Sunday, January 10, 2010

2. Global temperature records




The blue curve and the left scale in the figure are the same as in my last post, showing the increase in atmospheric CO2 since 1890.  
The red curve and right scale show the variations in the annual average global surface temperature, as recorded by the Climate Research Unit (CRU) at the University of East Anglia in Britain. (The values shown are the deviations from the average value from 1950 to 2000.) The overall temperature rise is about 0.7ºC (1.3ºF). The heavy curve, indicating the temperature trend, is a ten-year moving average of the data.

These two curves are basically the only actual evidence for anthropogenic global warming (AGW). While the temperature and CO2 concentration have both increased since 1890, it is obvious that the correlation between these curves is not very impressive: the CO2 increased steadily, but the temperature decreased after 1900, after 1940 and since 2002. It is immediately clear that CO2 is not the only significant factor affecting the climate.

In any case, the upward trend of both curves in the figure does not prove that CO2 causes warming. As an example of the dangers of reading too much into correlation, I offer another theory of climate change: it is an undisputed fact that the climate cools each year after deciduous trees drop their leaves, and warms again when they grow new ones. Should we conclude from this that tree leaves cause warming? Should we mount a worldwide campaign to cut down evergreen trees, which never lose their leaves and thus presumably cause sustained global warming?

Most people would agree that this absurd hypothesis gets the facts backward: it is the temperature variation that affects tree leaves, not the other way around. If it is true that only a fraction of the growth in CO2 is anthropogenic, it is highly probable that the AGW theory has also confused cause and effect. There are plenty of possible external reasons for the rise in temperature, but what could have caused a spontaneous increase in CO2?  Perhaps the observed warming is merely a return to normal from the Little Ice Age, an abnormally cold period from the 16th to the mid-19th century. Perhaps it is due to some other natural cause (e.g.,variations in solar activity). Perhaps the CO2 concentration would have remained roughly constant, despite manmade emissions, were it not that the ability of the oceans to absorb CO2 decreases when the surface temperature rises. Choosing between these possibilities requires more information, from an independent source.

These uncertainties are compounded by the fact that the surface temperature measurements shown in the figure are subject to many significant errors. They were mostly obtained from thousands of recording thermographs in the little white louvered boxes called Stephenson Screens, which typically become dirtier with time. Without regular, meticulous cleaning, the screens gradually absorb more sunlight and thus produce a spurious rising trend in temperature. Moreover, many of them are located in or around urban heat islands, which get warmer as cities grow. Some of them are very poorly located next to heat sources (e.g., air conditioning exhausts or blacktop parking lots). There are large areas of the planet, especially at sea, where measurements are rare or nonexistent; in these cases, the values are interpolated from the nearest stations, which may be thousands of miles away (in other words, the estimates are simply guesswork). The CRU team claim that the data have been corrected for these effects, but have declined to specify precisely how this was achieved. Unsurprisingly, few independent observers are convinced that the corrections are reliable.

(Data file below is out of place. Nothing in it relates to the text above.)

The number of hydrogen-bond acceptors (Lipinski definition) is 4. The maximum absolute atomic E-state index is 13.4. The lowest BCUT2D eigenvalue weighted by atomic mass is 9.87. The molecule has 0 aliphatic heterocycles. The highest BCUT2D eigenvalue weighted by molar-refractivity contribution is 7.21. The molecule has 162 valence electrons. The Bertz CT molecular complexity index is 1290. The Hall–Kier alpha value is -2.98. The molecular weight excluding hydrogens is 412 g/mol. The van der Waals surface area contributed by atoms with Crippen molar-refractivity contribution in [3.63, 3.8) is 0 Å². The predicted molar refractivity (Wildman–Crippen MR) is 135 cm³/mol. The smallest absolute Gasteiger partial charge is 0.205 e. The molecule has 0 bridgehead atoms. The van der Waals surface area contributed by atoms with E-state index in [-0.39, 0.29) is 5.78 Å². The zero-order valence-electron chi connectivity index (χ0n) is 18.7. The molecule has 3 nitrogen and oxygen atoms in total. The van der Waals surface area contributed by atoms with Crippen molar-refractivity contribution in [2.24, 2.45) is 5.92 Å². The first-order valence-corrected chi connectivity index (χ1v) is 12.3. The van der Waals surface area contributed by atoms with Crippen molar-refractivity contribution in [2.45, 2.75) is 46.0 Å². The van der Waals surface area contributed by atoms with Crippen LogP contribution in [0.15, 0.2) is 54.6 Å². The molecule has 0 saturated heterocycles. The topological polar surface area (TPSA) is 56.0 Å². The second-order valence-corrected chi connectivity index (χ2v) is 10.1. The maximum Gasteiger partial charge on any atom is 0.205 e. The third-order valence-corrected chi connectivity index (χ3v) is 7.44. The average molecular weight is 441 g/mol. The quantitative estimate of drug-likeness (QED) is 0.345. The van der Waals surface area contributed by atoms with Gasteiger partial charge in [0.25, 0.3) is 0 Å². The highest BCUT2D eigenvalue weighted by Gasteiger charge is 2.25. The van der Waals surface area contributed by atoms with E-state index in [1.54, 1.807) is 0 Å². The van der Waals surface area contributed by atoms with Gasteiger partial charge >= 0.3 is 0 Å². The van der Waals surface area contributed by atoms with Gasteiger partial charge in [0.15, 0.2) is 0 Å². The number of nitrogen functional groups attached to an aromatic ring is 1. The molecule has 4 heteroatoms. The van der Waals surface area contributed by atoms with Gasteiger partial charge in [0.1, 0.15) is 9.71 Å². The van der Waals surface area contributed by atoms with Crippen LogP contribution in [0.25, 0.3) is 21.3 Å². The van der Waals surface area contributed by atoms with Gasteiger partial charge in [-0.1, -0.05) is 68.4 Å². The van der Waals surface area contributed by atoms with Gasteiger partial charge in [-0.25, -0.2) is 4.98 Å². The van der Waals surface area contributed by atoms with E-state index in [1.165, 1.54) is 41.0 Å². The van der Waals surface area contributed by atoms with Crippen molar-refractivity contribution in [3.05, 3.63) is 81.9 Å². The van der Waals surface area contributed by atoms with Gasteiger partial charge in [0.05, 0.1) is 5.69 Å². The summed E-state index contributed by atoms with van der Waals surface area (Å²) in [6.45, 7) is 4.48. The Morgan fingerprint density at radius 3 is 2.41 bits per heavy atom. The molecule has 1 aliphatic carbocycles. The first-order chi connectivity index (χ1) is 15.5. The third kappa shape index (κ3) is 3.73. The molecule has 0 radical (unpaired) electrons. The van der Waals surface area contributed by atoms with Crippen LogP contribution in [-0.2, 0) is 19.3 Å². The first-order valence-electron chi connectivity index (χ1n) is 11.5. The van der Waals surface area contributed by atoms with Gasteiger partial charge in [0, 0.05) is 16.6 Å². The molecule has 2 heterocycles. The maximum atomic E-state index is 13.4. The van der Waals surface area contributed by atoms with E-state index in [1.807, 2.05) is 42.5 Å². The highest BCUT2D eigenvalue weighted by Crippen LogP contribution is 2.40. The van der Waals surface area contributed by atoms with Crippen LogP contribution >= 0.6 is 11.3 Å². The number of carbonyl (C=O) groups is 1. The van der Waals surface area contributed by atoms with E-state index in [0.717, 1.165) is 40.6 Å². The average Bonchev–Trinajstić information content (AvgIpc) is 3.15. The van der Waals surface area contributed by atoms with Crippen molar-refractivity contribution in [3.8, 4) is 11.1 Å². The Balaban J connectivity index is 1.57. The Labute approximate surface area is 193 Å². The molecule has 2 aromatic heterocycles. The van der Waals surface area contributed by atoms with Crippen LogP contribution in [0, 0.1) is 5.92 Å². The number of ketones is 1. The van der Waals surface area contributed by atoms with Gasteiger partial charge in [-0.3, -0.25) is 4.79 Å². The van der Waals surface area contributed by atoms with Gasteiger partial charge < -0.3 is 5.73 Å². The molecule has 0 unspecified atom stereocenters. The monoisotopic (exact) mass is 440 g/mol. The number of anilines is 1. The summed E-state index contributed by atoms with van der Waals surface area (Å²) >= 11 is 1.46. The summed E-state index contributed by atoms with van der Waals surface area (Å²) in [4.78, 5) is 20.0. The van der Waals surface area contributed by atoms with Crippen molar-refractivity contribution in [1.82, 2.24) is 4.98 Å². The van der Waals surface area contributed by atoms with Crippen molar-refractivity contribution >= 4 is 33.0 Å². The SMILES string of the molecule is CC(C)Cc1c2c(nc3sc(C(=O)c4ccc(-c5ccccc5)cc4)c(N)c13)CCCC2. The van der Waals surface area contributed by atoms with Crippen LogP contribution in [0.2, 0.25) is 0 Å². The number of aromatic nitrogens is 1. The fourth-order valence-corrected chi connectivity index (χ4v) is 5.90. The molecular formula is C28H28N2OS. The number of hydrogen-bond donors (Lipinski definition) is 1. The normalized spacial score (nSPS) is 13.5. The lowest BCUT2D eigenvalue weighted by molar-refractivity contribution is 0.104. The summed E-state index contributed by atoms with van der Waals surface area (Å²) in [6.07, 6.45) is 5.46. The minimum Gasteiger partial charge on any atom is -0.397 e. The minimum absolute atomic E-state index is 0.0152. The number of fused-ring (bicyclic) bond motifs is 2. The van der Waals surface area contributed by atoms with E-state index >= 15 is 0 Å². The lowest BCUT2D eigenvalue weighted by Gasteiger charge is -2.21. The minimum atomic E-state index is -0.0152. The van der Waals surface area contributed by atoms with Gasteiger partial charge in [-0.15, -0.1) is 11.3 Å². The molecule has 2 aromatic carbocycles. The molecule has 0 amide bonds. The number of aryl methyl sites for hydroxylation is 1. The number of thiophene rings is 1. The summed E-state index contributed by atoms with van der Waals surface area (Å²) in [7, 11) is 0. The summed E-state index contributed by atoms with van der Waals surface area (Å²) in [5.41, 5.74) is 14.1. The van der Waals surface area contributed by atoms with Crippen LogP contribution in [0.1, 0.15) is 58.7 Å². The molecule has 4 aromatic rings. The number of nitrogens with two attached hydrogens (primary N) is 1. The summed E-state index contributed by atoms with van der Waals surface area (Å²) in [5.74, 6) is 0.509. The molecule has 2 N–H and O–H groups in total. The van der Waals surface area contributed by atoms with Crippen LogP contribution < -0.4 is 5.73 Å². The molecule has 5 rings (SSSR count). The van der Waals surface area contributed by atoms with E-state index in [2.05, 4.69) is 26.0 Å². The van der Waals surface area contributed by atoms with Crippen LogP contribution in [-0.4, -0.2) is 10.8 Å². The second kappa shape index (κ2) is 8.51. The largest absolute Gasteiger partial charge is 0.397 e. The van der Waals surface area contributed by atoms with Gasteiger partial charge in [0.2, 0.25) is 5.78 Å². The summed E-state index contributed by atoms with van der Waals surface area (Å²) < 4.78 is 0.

There is a second repository for surface temperature data at NASA's Goddard Institute for Space Science (GISS) in New York. The raw data are basically the same as those used by the CRU, but the algorithms employed for geographic interpolation and for correction of known measurement errors are apparently different  (although here again they have not been specified). The GISS record differs in detail from that in the figure, but shows the same general trends.

Since 1979, instruments aboard NOAA and NASA satellites of the Earth Observing System (EOS) have provided an independent record of global temperatures at low altitudes in the atmosphere. The measurements are archived at the University of Alabama in Huntsville and at Remote Sensing Systems, Inc., in Santa Rosa, CA. From 1979 to 2001, the data were very controversial, because there was little indication of the warming that is shown in the surface record. Various corrections were then proposed, mostly related to perturbations of the orbits of the satellites, which have now been applied to the entire archive. These adjustments have substantially reduced the discrepancies compared to the surface data, although the satellites still show significantly less average warming during the last thirty years.

4 comments:

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bigjohn1 said...

I am thankful that you posted here. I read your article and told my wife about it. Two years ago I started telling my friends and family that the real danger we face is global cooling not warming then I found your warnings. Sometimes you have to wonder if global warming is dis-info.

bigjohn1 said...

Global cooling is indeed the thing we should fear most. Only one warming period in the last 250,000 years has lasted this long. The glaciers are coming.